Assistance dogs only
Single toilet (non-adapted) accessed via two steps
There is a small, free car park. Wheel chair accessible parking spaces available upon request by the side of the building. Visitors who require parking close to the property should phone beforehand on 01732 810378 so that a space can be reserved.
Drop-off point immediately outside house, with two steps up to the front door.
House: two steps to entrance. Ground floor accessible. Seats on ground floor in each room. No lift to landing. Grounds: uneven and loose gravel paths, slopes, some steps, grass and undulating terrain.
One route for ramped level access to house via side of house.
1 mile south of A2 at west end of village, at junction of roads from Dartford and Sole Street.
Parking: There is a small car park. Wheel chair accessible parking spaces available upon request by the side of the building. Visitors who require parking close to the property should phone beforehand on 01732 810378 so that a space can be reserved.
This Charles II house is an extraordinary example of a Kent country home and family home of the renowned architect Sir Herbert Baker.
This Charles II house is an extraordinary example of a Kent country home. As you wander round the house, you will see the architectural influences of its most famous owner, architect Sir Herbert Baker.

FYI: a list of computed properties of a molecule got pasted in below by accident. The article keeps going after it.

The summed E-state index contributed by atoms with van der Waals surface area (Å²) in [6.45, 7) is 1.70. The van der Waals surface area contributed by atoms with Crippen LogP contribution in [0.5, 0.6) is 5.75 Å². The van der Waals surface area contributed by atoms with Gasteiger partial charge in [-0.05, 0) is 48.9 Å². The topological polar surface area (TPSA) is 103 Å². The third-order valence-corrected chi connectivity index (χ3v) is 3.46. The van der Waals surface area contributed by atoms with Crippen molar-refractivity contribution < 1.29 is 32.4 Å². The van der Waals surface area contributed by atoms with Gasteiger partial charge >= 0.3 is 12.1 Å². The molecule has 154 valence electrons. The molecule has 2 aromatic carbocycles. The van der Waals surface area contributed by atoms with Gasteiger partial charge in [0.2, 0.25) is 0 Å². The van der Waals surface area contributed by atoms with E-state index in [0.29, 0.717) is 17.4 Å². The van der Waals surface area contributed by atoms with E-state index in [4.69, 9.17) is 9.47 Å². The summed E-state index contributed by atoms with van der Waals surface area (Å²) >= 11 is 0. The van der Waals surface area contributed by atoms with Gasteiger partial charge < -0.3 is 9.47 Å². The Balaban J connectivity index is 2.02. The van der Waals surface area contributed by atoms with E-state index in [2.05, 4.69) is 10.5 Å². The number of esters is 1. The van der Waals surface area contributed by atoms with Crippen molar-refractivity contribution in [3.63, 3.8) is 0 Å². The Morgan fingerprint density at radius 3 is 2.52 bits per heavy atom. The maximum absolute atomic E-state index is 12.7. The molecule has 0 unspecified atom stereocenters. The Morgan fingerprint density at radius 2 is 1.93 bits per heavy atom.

Why not chat to our friendly room guides and look out for some of our favourite features such as the oval stained glass window, the electrical empire clock and the 17th-century plaster ceiling. To keep the children entertained, don't forget to pick up the house trail.
In the garden, the area in front of the house has been opened up for passers by to enjoy, whilst the sunken garden is a sun trap. Extend your day by relaxing with a picnic in the garden.
The house is owned and maintained by the National Trust. The house, gardens and its events are managed by the tenants of Owletts.
Born at Owletts in 1862, Sir Herbert Baker loved the house and was influenced by its late 17th-century architecture. Find out more about his life and masterworks.
Find out about Sir Herbert Baker's early form of travel 'blogging' at Owletts, as well as the unique Empire Clock he invented to enable him to tell the time all around the world.